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October 7, 2010

The tragedy of alcohol related disorders

Reuel S. Amdur

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Human Resources Development Canada (HRDC) held a teleforum on fetal alcohol spectrum disorder (FASD) on September 30. The Canadian Charger was there.

Wendy Muckle, a nurse who heads up Ottawa Inner City Health, was one of two presenters.  About one per cent of Canadians suffer from fetal alcohol syndrome (FAS) or the milder FASD, which lacks some or all of the physical features of FAS.  That is, many people with FASD appear completely normal. Many are undiagnosed, especially considering that it is only fairly recently that the condition was really understood.

Many of the one per cent (30,000 people) were brought up in perilous circumstances, living with their mothers in shelters, for example.  Considering the devastation which rained on Aboriginal societies, it is not surprising that many with FASD are Aboriginal.

Those afflicted are apt to have a history of failure in school and at work.  They often have trouble with the law, leading to jail and prison, and homelessness is not uncommon. 

Muckle said that her agency deals with a number of FASD cases, and this client group typically includes individuals with complex health and mental health issues.  A person may also have problems of drug and alcohol abuse and serious mental illness, as well has physical problems, diabetes, for example.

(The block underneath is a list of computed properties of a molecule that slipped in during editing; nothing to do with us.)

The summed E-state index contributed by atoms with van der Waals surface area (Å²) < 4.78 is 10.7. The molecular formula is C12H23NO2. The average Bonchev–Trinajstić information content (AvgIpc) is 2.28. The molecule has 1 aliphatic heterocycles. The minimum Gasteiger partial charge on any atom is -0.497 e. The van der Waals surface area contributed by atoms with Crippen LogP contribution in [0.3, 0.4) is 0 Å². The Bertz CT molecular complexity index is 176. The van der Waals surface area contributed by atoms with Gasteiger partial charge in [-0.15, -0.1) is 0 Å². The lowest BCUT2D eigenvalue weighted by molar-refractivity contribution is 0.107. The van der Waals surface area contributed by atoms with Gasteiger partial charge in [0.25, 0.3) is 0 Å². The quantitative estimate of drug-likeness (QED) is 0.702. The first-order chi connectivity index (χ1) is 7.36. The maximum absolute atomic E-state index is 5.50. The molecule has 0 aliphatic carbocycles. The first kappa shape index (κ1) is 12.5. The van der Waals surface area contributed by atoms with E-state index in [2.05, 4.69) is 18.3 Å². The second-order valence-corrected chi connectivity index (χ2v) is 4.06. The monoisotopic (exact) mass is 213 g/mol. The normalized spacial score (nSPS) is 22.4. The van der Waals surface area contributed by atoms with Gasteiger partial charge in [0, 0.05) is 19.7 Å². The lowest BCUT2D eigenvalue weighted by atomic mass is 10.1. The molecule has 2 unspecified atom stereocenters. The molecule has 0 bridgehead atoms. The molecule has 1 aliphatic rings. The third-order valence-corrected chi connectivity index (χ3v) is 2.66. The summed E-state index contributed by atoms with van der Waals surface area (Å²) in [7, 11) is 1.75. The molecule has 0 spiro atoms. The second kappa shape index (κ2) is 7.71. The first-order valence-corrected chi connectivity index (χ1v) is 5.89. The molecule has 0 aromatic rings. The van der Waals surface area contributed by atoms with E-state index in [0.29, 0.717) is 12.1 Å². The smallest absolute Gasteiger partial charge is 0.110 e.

While FAS-FASD is the major cause of mental deficiency, often people with FASD are quite intelligent. Yet, they have great difficulty learning from experience and relating to other people and to new situations.  They tend to impulsivity and to be aggressive and even violent.

Muckle emphasized three foci in addressing the problems exhibited by her FASD clients: housing first, harm reduction, and prevention. 

We cannot expect “cure” for people with FASD. 

They are likely to engage in substance abuse.  A harm reduction approach involves helping them to lessen these and other destructive behaviors.  To enable them to sustain housing and to lessen harmful behavior, they require intense supportive help.  This kind of support may be needed permanently.

Ottawa Inner City Health encourages sound family planning, especially for the woman, as it is alcohol use by pregnant women that causes FAS-FASD. They provide women with contraceptives and counsel them around making responsible choices.  Inner City also makes referrals for abortions.

While those with FASD lack flexibility, agencies and staff working with them need flexibility.  People with FASD need help around such issues as handling money and organizing time. 

According to Muckle, prospects for people with FASD are better if they grew up in a stable, nurturing home, had an early diagnosis, never experienced violence, and are now in stable housing.

Those with FASD need a secure environment with flexible rules and a set routine.  Yet, they are apt to experience the chaotic, dangerous environment of shelters.  They need a focus on life skills and coping mechanisms, but in a shelter their focus is on surviving.  Ideally, they should have no access to drugs and alcohol, while in shelter living the access is unlimited.  They need consistent care givers who understand FASD and are able to use a variety of techniques.  Such care givers are not available in shelters.

Work with a person having FASD involves treatment of concurrent disorders, changing the environment, and engaging him in looking at what is going wrong.  There is low expectation for independent living, and yet there is a lack of housing with the necessary supports.  The concomitant conditions frequently encountered, such as mental illness and substance abuse, often end up in relapse. 

The long-term outlook for such people? “Discouraging,” she said.

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